I recently read Where the Crawdads Sing by Delia Owens, a beautiful coming-of-age story about a young girl who grows up in a North Carolina marsh. When Kya is only seven years-old, her mother leaves without even saying goodbye, soon followed by all of Kya’s siblings, leaving her alone with an abusive and alcoholic father. But within a few years, even her father takes off. Shunned by most of the people in town, Kya spends her days learning to fend for herself, collecting rare shells and feathers, and feeding the gulls — her only real friends.
This book ran me through a gamut of emotions. Anger, hope, admiration, frustration, sorrow, joy. One question I kept circling back to was how can a mother abandon her children? (And just to be clear, I’m not talking about adoption here.) As a mother myself, I can’t imagine a single scenario where I would willingly leave my children, never to see them again. The thought alone breaks my heart.
Towards the end of the novel, you find out a little more about Kya’s mom, information that helps the reader empathize a little with the character. To understand her decision more, even if you still disagree.
Life is never black and white. Situations often have a thousand shades of gray. As a writer, it’s my job to see all of those shades. To understand a character’s motivations, even if that character is more Ted Bundy than Mother Teresa.
As in Where the Crawdads Sing, my novel explores the fallout from a mother leaving her child behind. Although the circumstances are very different, Crawdads’ Kya and my character Willow both struggle with reconciling their inherent love for their mothers with the pain and questions of being abandoned.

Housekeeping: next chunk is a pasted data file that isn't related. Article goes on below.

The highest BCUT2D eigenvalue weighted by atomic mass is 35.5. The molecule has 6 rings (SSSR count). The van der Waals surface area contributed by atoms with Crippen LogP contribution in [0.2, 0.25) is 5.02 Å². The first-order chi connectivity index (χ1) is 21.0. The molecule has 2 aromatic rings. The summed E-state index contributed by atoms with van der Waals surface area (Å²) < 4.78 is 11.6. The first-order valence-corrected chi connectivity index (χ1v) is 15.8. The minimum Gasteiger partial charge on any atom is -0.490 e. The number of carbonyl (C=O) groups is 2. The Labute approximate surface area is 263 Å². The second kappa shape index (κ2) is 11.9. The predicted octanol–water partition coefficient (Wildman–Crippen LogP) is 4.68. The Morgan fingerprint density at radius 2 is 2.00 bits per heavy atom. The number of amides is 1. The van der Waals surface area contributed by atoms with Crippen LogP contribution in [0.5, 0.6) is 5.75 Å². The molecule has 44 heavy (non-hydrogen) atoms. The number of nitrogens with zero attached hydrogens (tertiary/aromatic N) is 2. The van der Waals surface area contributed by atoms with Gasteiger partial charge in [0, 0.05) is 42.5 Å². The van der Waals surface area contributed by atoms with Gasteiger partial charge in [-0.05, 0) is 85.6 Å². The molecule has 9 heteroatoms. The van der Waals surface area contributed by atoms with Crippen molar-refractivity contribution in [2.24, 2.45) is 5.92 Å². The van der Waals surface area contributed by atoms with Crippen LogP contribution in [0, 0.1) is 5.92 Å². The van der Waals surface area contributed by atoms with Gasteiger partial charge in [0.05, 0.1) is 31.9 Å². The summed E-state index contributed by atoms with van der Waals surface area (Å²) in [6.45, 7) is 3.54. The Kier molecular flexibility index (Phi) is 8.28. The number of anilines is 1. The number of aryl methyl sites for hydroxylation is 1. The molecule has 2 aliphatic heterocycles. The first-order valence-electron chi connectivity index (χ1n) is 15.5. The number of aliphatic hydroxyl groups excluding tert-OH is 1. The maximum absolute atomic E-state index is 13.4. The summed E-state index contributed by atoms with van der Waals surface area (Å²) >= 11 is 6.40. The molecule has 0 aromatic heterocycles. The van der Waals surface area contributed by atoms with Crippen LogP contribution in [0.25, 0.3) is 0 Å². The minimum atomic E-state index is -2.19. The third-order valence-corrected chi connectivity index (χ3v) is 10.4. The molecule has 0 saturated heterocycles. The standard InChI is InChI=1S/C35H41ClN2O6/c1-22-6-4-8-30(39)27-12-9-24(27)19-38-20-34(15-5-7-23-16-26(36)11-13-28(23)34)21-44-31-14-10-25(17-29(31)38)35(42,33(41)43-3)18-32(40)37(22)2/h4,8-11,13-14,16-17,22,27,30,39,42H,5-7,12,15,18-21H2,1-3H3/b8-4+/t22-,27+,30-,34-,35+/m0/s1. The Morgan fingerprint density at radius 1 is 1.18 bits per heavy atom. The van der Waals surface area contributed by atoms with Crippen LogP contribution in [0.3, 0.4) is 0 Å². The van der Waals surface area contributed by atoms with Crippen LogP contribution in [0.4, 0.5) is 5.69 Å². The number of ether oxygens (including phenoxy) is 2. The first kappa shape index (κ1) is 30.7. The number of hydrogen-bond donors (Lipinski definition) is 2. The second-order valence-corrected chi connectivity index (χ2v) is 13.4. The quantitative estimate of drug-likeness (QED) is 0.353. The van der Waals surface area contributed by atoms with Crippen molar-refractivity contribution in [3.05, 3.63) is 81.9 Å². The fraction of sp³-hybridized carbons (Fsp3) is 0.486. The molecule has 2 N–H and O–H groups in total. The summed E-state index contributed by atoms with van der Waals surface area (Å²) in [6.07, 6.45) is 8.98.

In The Words We Hold Deep, I write from three perspectives: Willow, her mother Evie, and her grandmother Bea (who raises Willow from the age of three). I decided on this format so that the reader can see all sides of the story. I felt that if I wrote solely from Willow’s point of view, the whole story wouldn’t be told. It would be like a trial where only the prosecution gets to present its side. Evie would automatically be convicted.
And many would say that is what Evie deserves for leaving her child. As a society, we are quick to judge. Especially in today’s social media-led world. But what would happen if we stop and listen to each other? If we didn’t write people off for being on the opposite side of the political spectrum or living on the opposite side of town? What would happen if we sought out our commonalities instead of our differences? What if we forgave each other for mistakes and offered support in times of need? Perhaps Kya would have been taken in by a loving family instead of treated like a piece of trash. Perhaps Willow would have grown up feeling loved rather than abandoned. Perhaps our world would be a better place.
That’s what I love so much about books. When you have an inside look at a character, when you can see them for who they really are, you start to understand what makes them tick. Why they make the decisions they do. And that skill of understanding, of empathy, translates to real life. So do us all a favor, and gift novels to all your friends and family this Christmas. A little break from technology is always good anyway.